A human’s remarkable ability to manipulate unfamiliar objects with little prior knowledge of them is a constant inspiration for robotics research. Despite the interest of the research community, and despite its practical value, robust manipulation of novel objects in cluttered environments still remains a largely unsolved problem. Classic solutions (e.g. involving 6D object pose estimation) typically require prior knowledge of the objects (e.g. class categories or 3D CAD models), which may not be available outside of highly constrained settings. More recent deep learning methods using end-to-end convolutional networks (e.g. raw pixels to motor torques) have the potential to model complex skills that generalize, but they remain highly data inefficient—and robot data (e.g. trial and error) is expensive.
In this thesis, we consider an approach to learning manipulation called visual affordances. The idea is to use classic controllers to design motion primitives, then use convolutional networks to map from visual observations (e.g. images) to the perceived affordances (e.g. confidence scores or action-values) of the primitives for every pixel of the input. By leveraging dense equivariant state and action representations, this formulation can be used to acquire complex vision-based manipulation skills (e.g. pushing, grasping, throwing) on real robot platforms that generalize to novel objects, while using orders of magnitude less data. While visual affordances may not be directly compatible with classic planning frameworks that involve explicit forward simulation or propagation, in this thesis we show that it is possible to workaround this limitation by extending it with model-free reinforcement learning to sequence primitive picking motions for more complex manipulation policies. We also study how it can be combined with residual physics (learning to predict residual values on top of control parameter estimates from an initial analytical controller) to enable learning end-to-end visuomotor policies that leverage the benefits of analytical models while still maintaining the capacity (via data-driven residuals) to account for real-world dynamics that are not explicitly modeled. Finally, we conclude by discussing the limitations of learning visual affordances, which suggest directions for future work.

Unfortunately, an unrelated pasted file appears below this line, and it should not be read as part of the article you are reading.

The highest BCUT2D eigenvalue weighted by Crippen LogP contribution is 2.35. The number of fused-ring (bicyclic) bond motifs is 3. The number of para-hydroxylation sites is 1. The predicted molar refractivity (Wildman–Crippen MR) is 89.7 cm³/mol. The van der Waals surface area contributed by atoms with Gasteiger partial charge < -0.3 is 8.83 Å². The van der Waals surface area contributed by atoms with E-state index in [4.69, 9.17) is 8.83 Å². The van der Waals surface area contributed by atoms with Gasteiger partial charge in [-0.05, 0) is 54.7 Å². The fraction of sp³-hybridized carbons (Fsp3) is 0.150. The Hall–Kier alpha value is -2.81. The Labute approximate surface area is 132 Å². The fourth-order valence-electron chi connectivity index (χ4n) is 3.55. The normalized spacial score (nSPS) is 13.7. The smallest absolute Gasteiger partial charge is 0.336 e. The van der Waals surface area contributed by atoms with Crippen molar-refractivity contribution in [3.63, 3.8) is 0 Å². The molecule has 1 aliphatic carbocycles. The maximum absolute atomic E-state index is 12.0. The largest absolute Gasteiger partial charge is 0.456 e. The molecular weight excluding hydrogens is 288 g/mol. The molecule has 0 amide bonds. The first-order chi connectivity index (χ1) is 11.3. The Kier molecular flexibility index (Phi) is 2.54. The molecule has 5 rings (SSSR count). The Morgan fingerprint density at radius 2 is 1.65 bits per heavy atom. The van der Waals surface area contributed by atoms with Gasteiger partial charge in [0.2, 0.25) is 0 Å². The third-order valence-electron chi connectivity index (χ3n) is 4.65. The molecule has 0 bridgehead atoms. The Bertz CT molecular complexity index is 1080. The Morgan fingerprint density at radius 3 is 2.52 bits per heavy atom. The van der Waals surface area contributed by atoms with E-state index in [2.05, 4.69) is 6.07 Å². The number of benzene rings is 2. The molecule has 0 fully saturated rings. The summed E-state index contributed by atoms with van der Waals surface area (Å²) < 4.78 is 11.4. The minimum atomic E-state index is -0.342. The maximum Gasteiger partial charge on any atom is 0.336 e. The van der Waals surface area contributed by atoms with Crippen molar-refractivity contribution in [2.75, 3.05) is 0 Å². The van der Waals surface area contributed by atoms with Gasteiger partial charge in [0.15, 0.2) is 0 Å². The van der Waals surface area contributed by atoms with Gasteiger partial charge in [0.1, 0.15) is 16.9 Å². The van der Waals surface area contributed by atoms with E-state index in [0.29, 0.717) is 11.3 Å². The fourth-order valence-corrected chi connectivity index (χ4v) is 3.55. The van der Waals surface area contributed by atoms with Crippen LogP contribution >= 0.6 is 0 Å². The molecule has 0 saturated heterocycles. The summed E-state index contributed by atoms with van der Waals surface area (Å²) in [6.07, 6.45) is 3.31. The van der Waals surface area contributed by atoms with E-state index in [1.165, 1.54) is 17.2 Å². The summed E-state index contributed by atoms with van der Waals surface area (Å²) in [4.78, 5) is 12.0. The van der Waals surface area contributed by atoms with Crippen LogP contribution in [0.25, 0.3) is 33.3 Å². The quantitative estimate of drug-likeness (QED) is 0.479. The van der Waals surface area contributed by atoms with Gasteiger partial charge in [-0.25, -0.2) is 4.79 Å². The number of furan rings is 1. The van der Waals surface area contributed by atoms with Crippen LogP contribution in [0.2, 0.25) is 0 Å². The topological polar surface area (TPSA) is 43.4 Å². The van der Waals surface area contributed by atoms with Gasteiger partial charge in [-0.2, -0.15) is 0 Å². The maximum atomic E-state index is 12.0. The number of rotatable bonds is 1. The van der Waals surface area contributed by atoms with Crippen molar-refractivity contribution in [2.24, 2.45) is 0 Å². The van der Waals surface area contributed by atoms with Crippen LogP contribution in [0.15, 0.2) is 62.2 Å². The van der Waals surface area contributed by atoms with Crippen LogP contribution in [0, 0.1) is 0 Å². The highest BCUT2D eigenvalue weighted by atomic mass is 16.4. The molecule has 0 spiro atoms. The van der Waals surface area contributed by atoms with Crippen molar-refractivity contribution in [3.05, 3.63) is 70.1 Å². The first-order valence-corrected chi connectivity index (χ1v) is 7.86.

|Commitee:||Rodriguez, Alberto, Rusinkiewicz, Szymon, Russakovsky, Olga, Finkelstein, Adam|
|School Location:||United States -- New Jersey|
|Source:||DAI-B 81/5(E), Dissertation Abstracts International|
|Subjects:||Robotics, Artificial intelligence, Computer science|
|Keywords:||Artificial intelligence, Computer vision, Deep learning, Machine learning, Robotics, Visual affordances|
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